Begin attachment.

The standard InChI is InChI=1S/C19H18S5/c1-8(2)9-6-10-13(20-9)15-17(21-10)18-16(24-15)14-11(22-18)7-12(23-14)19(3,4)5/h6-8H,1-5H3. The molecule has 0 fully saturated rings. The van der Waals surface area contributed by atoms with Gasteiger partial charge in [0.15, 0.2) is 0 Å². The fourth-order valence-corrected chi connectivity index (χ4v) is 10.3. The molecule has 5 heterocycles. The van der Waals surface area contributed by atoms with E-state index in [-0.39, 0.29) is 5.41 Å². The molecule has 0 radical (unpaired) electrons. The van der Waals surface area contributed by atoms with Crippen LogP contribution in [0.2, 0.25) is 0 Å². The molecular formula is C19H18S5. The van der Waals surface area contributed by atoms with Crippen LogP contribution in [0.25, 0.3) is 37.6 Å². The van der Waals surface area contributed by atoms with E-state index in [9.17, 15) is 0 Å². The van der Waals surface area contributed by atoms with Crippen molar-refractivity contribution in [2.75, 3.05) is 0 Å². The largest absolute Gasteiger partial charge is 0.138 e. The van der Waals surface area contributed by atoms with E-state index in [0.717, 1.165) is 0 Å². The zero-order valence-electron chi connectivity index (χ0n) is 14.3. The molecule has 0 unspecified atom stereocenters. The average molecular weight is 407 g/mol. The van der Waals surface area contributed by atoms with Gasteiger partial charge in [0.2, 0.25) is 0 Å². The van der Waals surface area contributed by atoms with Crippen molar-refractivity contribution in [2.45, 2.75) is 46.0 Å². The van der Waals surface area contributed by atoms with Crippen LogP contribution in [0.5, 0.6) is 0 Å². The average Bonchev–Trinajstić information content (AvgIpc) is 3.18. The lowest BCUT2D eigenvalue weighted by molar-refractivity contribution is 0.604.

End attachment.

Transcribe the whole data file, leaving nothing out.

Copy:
The standard InChI is InChI=1S/C19H18S5/c1-8(2)9-6-10-13(20-9)15-17(21-10)18-16(24-15)14-11(22-18)7-12(23-14)19(3,4)5/h6-8H,1-5H3. The molecule has 0 fully saturated rings. The van der Waals surface area contributed by atoms with Gasteiger partial charge in [0.15, 0.2) is 0 Å². The fourth-order valence-corrected chi connectivity index (χ4v) is 10.3. The molecule has 5 heterocycles. The van der Waals surface area contributed by atoms with E-state index in [-0.39, 0.29) is 5.41 Å². The molecule has 0 radical (unpaired) electrons. The van der Waals surface area contributed by atoms with Crippen LogP contribution in [0.2, 0.25) is 0 Å². The molecular formula is C19H18S5. The van der Waals surface area contributed by atoms with Crippen LogP contribution in [0.25, 0.3) is 37.6 Å². The van der Waals surface area contributed by atoms with E-state index in [9.17, 15) is 0 Å². The van der Waals surface area contributed by atoms with Crippen molar-refractivity contribution in [2.75, 3.05) is 0 Å². The largest absolute Gasteiger partial charge is 0.138 e. The van der Waals surface area contributed by atoms with E-state index in [0.717, 1.165) is 0 Å². The zero-order valence-electron chi connectivity index (χ0n) is 14.3. The molecule has 0 unspecified atom stereocenters. The average molecular weight is 407 g/mol. The van der Waals surface area contributed by atoms with Gasteiger partial charge in [0.2, 0.25) is 0 Å². The van der Waals surface area contributed by atoms with Crippen molar-refractivity contribution in [2.45, 2.75) is 46.0 Å². The van der Waals surface area contributed by atoms with Crippen LogP contribution in [0.5, 0.6) is 0 Å². The average Bonchev–Trinajstić information content (AvgIpc) is 3.18. The lowest BCUT2D eigenvalue weighted by molar-refractivity contribution is 0.604.